Movie Review

Starsky & Hutch

They're the man.
Starsky & Hutch Movie Poster

US Release Date: 03-05-2004

Directed by: Todd Phillips


  • Ben Stiller
  • David Starsky
  • Owen Wilson
  • Ken Hutchinson
  • Snoop Dogg
  • Huggy Bear
  • Vince Vaughn
  • Reese Feldman
  • Juliette Lewis
  • Kitty
  • Jason Bateman
  • Friday
  • Amy Smart
  • Holly
  • Carmen Electra
  • Staci
Average Stars:
Reviewed on: March 4th, 2004
Ben Stiller and Owen Wilson in Starsky & Hutch.

Ben Stiller and Owen Wilson in Starsky & Hutch.

I have to confess that the only thing I remember about the original Starsky and Hutch television show is that red car with the white stripe. My lack of any clear memories of it leads me to believe that I wasn't too impressed by it. The same cannot be said of the new big-screen version, which I found to be remarkably silly and even more remarkably funny with emphasis on the syllable 'fun'.

Stiller plays Starsky a strait-laced police officer in Bay City. Wilson is Hutch, a cop who plays by his own rules, robbing bookies to pick up cash on the side. When they both goof up around the same time, their police captain decides that they deserve each other and makes them partners, thus getting the plot and the laughs going in earnest.

The plot involves the partners going after a high-powered drug dealer (Vince Vaughn), who's invented an undetectable type of cocaine, although the plot is really just an excuse for Starsky and Hutch to get themselves into funny situations. They manage to bumble along through the mystery only with the invaluable help of street informant Huggy Bear (a pimped out Snoop Dogg).

Unlike a great many remakes of an old television series, Starsky and Hutch doesn't update the characters and situations to modern times. The movie takes place deep in the heart of the seventies and many of the jokes are a result of that. Much is made of the character's wardrobes and hairstyles.

Although the supporting characters are all well played (including an amusing cameo by the always funny Will Ferrell), it is strictly due to the chemistry that exists between Stiller and Wilson that this movie works as well as it does. In this, their sixth movie together, each plays to their respective strength. Stiller is the wound-up, uptight guy while Wilson is his usual laid back charming self. The result is a big step up from their last collaboration in Zoolander, which was a hit-and-miss affair.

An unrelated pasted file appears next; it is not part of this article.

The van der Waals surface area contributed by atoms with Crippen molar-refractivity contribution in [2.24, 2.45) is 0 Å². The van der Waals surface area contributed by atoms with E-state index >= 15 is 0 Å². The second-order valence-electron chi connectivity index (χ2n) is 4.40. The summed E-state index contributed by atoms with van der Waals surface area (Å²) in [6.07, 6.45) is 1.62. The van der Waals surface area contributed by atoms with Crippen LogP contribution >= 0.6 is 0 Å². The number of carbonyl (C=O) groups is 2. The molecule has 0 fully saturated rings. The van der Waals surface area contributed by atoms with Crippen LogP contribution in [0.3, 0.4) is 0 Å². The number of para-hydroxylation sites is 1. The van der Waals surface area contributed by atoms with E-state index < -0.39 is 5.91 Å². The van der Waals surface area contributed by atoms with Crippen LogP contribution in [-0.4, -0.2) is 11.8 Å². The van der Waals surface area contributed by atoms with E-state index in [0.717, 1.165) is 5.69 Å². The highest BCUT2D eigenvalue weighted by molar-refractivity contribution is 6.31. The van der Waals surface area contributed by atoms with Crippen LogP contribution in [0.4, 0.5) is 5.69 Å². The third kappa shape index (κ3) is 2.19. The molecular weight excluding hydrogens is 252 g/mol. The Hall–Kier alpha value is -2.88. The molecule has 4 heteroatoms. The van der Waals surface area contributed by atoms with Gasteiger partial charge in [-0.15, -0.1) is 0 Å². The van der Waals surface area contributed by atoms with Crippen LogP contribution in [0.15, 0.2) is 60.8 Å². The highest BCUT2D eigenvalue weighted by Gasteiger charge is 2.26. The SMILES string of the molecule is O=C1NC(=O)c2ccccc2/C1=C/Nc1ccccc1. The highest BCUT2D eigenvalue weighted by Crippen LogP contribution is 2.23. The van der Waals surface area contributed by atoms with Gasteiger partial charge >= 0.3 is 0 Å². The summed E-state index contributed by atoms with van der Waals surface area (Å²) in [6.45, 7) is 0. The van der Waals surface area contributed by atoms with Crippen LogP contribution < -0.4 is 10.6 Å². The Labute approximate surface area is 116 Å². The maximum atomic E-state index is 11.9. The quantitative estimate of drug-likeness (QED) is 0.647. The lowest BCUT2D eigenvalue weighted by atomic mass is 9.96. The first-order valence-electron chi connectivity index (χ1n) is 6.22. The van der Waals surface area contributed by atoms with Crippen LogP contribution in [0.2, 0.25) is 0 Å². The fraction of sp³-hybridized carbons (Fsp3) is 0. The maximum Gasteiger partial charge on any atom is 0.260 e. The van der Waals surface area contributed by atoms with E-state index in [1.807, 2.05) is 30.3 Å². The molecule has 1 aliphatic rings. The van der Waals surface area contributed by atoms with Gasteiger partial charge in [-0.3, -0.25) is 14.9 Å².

To be fair, not all of the jokes work. The dance off, between a coked up Hutch and a disco doofus, seems like a rip-off of the Walk Off scene from Zoolander, only less funny. Fortunately there are plenty more jokes that work to make up for those that don't. The pony in the garage (which I won't give away) makes up for more bad jokes than there are in this movie.

This movie is practically a reunion of cast and crew from last year's Old School. They were both directed by Todd Phillips and feature Vince Vaughn, Will Ferrell, Juliette Lewis, and a Wilson (although this time it's Owen, not Luke). The big difference being that Starsky and Hutch works where Old School simply fell flat.

Reviewed on: July 26th, 2004
Carmen Electra in Starsky & Hutch.

Carmen Electra in Starsky & Hutch.

I disagree completely with Scott. Other than Carmen Electra, this movie is very flat. As I watched this film I kept wondering when the hell something funny was going to actually happen.

Stiller runs around, over playing it. I guess he may have been doing a parody of the original Starsky, but I never saw the show so how the hell would I know if he is satirizing something or just overacting?

Every scene is an obvious set up; with punch lines you can see a mile away. Gee, I didn't know it was real coke and that someone would use it! I never in a million years thought the car would miss the boat! I was sure those costumes they wore to the biker bar would never lead to anything! I was surprised by the mime outfits, but what the hell purpose did they serve? They were as dull and unfunny as the rest of the movie.

Okay, I liked Vince Vaughn, but then I usually do. He has a few good lines. My favorite of his is when he is trying to calm down his nervous assistant, he assures him that; "I promise I will not kill Terrence again."

Perhaps it would have helped to enjoy this movie if I had watched the television show? God knows it could not have made it worse.